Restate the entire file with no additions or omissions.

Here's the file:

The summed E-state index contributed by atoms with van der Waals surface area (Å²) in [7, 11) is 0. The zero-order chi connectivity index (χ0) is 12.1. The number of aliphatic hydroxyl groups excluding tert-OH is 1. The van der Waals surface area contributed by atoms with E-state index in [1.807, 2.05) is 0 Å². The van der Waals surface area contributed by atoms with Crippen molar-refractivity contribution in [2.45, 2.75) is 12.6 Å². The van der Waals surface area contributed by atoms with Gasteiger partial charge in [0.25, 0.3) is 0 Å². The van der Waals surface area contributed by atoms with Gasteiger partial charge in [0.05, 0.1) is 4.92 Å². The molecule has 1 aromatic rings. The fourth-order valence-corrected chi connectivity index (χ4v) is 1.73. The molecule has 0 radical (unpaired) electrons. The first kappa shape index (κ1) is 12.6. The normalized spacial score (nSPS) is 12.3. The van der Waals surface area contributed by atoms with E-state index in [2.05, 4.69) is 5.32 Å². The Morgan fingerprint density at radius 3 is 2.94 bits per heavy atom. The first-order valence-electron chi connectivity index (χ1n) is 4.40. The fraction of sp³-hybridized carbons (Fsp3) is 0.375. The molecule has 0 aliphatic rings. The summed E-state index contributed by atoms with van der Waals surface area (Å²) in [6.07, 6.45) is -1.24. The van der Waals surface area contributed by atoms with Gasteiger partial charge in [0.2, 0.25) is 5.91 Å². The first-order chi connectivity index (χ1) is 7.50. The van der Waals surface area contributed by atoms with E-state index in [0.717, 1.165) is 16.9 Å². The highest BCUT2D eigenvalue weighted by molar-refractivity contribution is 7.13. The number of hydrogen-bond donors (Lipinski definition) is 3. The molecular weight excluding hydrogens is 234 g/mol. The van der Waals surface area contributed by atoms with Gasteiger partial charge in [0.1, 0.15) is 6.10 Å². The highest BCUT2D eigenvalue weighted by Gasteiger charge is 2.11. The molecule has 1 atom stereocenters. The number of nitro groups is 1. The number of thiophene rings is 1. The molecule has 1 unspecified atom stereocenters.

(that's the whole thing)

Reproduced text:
The summed E-state index contributed by atoms with van der Waals surface area (Å²) in [7, 11) is 0. The zero-order chi connectivity index (χ0) is 12.1. The number of aliphatic hydroxyl groups excluding tert-OH is 1. The van der Waals surface area contributed by atoms with E-state index in [1.807, 2.05) is 0 Å². The van der Waals surface area contributed by atoms with Crippen molar-refractivity contribution in [2.45, 2.75) is 12.6 Å². The van der Waals surface area contributed by atoms with Gasteiger partial charge in [0.25, 0.3) is 0 Å². The van der Waals surface area contributed by atoms with Gasteiger partial charge in [0.05, 0.1) is 4.92 Å². The molecule has 1 aromatic rings. The fourth-order valence-corrected chi connectivity index (χ4v) is 1.73. The molecule has 0 radical (unpaired) electrons. The first kappa shape index (κ1) is 12.6. The normalized spacial score (nSPS) is 12.3. The van der Waals surface area contributed by atoms with E-state index in [2.05, 4.69) is 5.32 Å². The Morgan fingerprint density at radius 3 is 2.94 bits per heavy atom. The first-order valence-electron chi connectivity index (χ1n) is 4.40. The fraction of sp³-hybridized carbons (Fsp3) is 0.375. The molecule has 0 aliphatic rings. The summed E-state index contributed by atoms with van der Waals surface area (Å²) in [6.07, 6.45) is -1.24. The van der Waals surface area contributed by atoms with Gasteiger partial charge in [0.2, 0.25) is 5.91 Å². The first-order chi connectivity index (χ1) is 7.50. The van der Waals surface area contributed by atoms with E-state index in [0.717, 1.165) is 16.9 Å². The highest BCUT2D eigenvalue weighted by molar-refractivity contribution is 7.13. The number of hydrogen-bond donors (Lipinski definition) is 3. The molecular weight excluding hydrogens is 234 g/mol. The van der Waals surface area contributed by atoms with Gasteiger partial charge in [0.1, 0.15) is 6.10 Å². The highest BCUT2D eigenvalue weighted by Gasteiger charge is 2.11. The molecule has 1 atom stereocenters. The number of nitro groups is 1. The number of thiophene rings is 1. The molecule has 1 unspecified atom stereocenters.